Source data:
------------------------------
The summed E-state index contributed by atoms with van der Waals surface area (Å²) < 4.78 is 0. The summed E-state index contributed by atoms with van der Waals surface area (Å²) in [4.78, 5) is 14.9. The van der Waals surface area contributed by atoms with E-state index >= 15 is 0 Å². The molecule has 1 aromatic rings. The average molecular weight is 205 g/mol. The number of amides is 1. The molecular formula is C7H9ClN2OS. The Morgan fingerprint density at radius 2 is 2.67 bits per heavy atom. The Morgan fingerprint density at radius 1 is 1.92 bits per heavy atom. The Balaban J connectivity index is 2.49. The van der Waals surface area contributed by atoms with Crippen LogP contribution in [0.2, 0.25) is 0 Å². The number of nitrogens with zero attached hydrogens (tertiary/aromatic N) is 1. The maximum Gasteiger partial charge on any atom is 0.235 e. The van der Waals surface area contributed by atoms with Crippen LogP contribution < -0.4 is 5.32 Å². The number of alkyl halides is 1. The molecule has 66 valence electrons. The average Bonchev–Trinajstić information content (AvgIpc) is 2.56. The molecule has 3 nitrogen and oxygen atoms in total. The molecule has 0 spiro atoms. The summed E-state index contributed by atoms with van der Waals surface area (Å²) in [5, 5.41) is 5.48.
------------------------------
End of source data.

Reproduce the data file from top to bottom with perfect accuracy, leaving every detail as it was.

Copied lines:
The summed E-state index contributed by atoms with van der Waals surface area (Å²) < 4.78 is 0. The summed E-state index contributed by atoms with van der Waals surface area (Å²) in [4.78, 5) is 14.9. The van der Waals surface area contributed by atoms with E-state index >= 15 is 0 Å². The molecule has 1 aromatic rings. The average molecular weight is 205 g/mol. The number of amides is 1. The molecular formula is C7H9ClN2OS. The Morgan fingerprint density at radius 2 is 2.67 bits per heavy atom. The Morgan fingerprint density at radius 1 is 1.92 bits per heavy atom. The Balaban J connectivity index is 2.49. The van der Waals surface area contributed by atoms with Crippen LogP contribution in [0.2, 0.25) is 0 Å². The number of nitrogens with zero attached hydrogens (tertiary/aromatic N) is 1. The maximum Gasteiger partial charge on any atom is 0.235 e. The van der Waals surface area contributed by atoms with Crippen LogP contribution < -0.4 is 5.32 Å². The number of alkyl halides is 1. The molecule has 66 valence electrons. The average Bonchev–Trinajstić information content (AvgIpc) is 2.56. The molecule has 3 nitrogen and oxygen atoms in total. The molecule has 0 spiro atoms. The summed E-state index contributed by atoms with van der Waals surface area (Å²) in [5, 5.41) is 5.48.